while 5 percent used cow dung (Banerjee, 2016; Dheerendra et al., 2016). Another study by Behera et al., (2015) found out that 73 percent relied on fuel wood for cooking in India, 90 percent in Nepal and 98 percent in Bangladesh. Our study revealed that fuel wood was preferred by all the respondents despite their status.
According to (Veremachi, et al, 2016; Jadhav et al, 2017) findings on the level of education and use of energy did not support energy ladder studies that argue that the level of education influences the type of energy household uses for cooking.
Another study carried out in Burkina Faso by Arevalo, (2016) found out that energy use did not shift with the rise of income per household but the availability of fuel wood was a major factor for its preference. Uhunamure et al., (2017) found that even the highly educated participants used fuel wood in cooking to supplement electricity because it was cheaper than other sources of energy for cooking. Most of the respondents got fuel wood from their farms and was a natural source of energy (Uhunamure et al.
, 2017). Interestingly, our study had similar findings that education and status never influenced the energy for cooking for rural households. Keles et al., (2017) projected that fuel wood would be on the increase in most of developing Countries by 2020, the population in Africa will have increased from 806 million people to 823 million people, Asia would have 136 in 2020 and increase to 145 by 2030 while in other countries there would be a decrease like Latin America would be 86 million in 2020 and decrease to 72 million by 2030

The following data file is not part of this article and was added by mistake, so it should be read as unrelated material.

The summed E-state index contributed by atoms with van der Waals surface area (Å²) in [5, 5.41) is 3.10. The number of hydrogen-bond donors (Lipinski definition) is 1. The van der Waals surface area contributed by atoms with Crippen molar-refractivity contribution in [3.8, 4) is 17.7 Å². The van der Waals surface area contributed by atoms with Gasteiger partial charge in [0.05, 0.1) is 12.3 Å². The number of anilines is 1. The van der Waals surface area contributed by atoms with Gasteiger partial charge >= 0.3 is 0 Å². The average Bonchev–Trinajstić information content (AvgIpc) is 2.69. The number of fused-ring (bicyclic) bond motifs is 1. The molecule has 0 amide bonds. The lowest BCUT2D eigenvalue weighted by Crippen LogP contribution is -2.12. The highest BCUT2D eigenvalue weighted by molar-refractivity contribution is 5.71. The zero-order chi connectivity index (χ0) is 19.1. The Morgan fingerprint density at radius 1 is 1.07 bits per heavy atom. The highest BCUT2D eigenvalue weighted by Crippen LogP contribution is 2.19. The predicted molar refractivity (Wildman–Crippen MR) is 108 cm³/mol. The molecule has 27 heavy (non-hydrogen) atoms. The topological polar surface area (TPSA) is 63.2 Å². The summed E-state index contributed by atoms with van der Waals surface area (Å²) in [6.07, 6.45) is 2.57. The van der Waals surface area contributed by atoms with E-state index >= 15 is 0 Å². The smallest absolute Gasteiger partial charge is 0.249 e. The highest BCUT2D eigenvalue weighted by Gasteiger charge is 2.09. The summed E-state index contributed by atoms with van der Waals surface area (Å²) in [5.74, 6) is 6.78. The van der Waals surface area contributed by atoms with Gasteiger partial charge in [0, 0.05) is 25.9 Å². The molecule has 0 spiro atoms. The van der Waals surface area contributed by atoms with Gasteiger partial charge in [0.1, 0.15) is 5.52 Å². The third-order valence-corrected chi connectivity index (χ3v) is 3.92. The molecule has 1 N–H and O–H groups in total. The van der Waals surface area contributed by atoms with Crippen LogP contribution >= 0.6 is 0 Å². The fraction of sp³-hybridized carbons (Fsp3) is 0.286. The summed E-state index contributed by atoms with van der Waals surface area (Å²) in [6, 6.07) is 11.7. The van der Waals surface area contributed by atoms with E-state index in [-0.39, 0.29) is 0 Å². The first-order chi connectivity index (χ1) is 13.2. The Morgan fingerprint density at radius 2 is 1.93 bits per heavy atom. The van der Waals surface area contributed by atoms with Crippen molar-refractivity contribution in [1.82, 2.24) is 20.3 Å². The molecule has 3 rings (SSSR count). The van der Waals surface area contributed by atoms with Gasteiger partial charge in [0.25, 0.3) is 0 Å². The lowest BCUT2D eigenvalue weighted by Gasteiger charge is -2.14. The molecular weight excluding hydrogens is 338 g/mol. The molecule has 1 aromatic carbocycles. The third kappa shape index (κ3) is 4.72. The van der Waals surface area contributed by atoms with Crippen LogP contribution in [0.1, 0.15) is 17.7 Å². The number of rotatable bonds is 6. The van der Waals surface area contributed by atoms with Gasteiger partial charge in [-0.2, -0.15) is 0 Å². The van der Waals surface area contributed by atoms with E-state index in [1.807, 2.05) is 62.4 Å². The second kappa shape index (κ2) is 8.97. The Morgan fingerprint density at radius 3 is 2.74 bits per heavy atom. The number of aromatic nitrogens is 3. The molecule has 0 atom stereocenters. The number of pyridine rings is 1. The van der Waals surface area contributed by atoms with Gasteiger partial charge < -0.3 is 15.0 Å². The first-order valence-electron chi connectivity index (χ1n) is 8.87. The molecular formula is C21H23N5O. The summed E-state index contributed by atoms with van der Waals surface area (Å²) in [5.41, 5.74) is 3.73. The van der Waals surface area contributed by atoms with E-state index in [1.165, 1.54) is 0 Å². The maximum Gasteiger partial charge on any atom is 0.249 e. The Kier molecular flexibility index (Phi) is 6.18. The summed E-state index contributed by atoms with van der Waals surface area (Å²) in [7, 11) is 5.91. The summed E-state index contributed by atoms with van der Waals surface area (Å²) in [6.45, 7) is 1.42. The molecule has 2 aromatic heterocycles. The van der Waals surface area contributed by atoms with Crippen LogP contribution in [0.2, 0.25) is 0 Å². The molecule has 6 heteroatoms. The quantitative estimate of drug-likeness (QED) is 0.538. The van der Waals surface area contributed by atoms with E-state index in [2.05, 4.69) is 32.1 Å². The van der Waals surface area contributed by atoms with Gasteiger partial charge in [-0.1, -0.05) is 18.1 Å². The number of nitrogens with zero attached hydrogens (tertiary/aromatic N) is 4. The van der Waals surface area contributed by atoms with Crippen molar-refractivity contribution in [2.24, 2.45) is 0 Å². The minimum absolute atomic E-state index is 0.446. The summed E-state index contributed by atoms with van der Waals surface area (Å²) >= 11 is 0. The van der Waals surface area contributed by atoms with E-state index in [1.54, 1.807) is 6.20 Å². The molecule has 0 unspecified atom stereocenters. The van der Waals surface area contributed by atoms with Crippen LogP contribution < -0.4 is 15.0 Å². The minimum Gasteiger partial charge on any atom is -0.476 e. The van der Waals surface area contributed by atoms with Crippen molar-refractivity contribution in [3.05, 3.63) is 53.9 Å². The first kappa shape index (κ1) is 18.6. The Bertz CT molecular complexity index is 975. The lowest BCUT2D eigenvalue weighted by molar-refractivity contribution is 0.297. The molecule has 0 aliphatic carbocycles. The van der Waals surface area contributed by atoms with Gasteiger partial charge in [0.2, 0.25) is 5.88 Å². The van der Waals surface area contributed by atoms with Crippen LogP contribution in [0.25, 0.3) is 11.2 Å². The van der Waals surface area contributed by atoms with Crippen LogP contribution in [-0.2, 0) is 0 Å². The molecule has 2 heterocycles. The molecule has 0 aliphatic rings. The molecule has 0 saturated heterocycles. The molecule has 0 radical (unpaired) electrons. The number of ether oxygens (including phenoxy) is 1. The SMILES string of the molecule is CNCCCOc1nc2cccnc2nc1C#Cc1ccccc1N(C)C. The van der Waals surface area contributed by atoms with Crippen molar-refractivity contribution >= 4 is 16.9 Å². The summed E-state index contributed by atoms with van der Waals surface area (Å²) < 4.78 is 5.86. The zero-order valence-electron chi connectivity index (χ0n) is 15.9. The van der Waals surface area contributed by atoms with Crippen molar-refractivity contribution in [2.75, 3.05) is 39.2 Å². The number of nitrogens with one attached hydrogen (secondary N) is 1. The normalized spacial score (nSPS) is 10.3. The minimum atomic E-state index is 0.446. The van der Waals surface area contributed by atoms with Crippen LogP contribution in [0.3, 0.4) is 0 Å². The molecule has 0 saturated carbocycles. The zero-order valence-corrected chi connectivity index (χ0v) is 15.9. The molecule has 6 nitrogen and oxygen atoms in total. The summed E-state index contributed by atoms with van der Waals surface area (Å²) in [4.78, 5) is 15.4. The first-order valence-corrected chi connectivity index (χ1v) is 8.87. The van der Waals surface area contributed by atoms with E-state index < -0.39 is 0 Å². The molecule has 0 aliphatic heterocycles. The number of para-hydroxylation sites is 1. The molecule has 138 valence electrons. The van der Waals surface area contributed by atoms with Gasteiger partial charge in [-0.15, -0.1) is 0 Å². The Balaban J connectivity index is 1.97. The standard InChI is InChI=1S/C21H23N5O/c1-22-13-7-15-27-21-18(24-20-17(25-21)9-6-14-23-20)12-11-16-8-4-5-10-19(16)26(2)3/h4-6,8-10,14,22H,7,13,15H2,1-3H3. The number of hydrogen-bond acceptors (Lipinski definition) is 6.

The current study established that 2 percent used kerosene for cooking while another 6 percent used kerosene with other sources for cooking.
The study established that kerosene was the least preferred source of energy for cooking probably because rural households must purchase kerosene and it was costly compared to fuel wood and charcoal.
Previous studies are consistent with the current study that kerosene was an alternative to biomass but not a major source of energy for cooking (Ganesnan and Neppolian, 2014). In contrast, over 80 percent households in Djibouti use kerosene as a primary source of energy for cooking. Kerosene was established to be widely used yet it is among the polluting fuels that should be discouraged (WHO, 2016).
In India, LPG was used by a small proportion of the population, India imports LPG and the cost was influenced by global market prices while traditional sources were locally available (Ranjan and Singh, 2017). There were no respondents utilizing LPG in our study implying that this source of energy was not available at the study site. Marketing of renewable sources of energy seems to be low in Muusini Location. The results also confirm that clean energy for rural households in Kenya was not a priority during planning and development of resource allocation as revealed by Vezzoli et al., (2018).
Our study was not consistent with the energy ladder theory that charcoal use was a transition to cleaner sources of energy. Mixed fuel and energy ladder theories argue that energy demand depends on status but our study found that fuel choice was determined by supply. A study carried out by Bensch et al., (2015), found that 99 percent of households used firewood regardless of electrification. In Kenya and Ethiopia similar findings of rich families using charcoal for cooking was reported by (Ngetha et al., 2015; Mekonnen et al., 2017).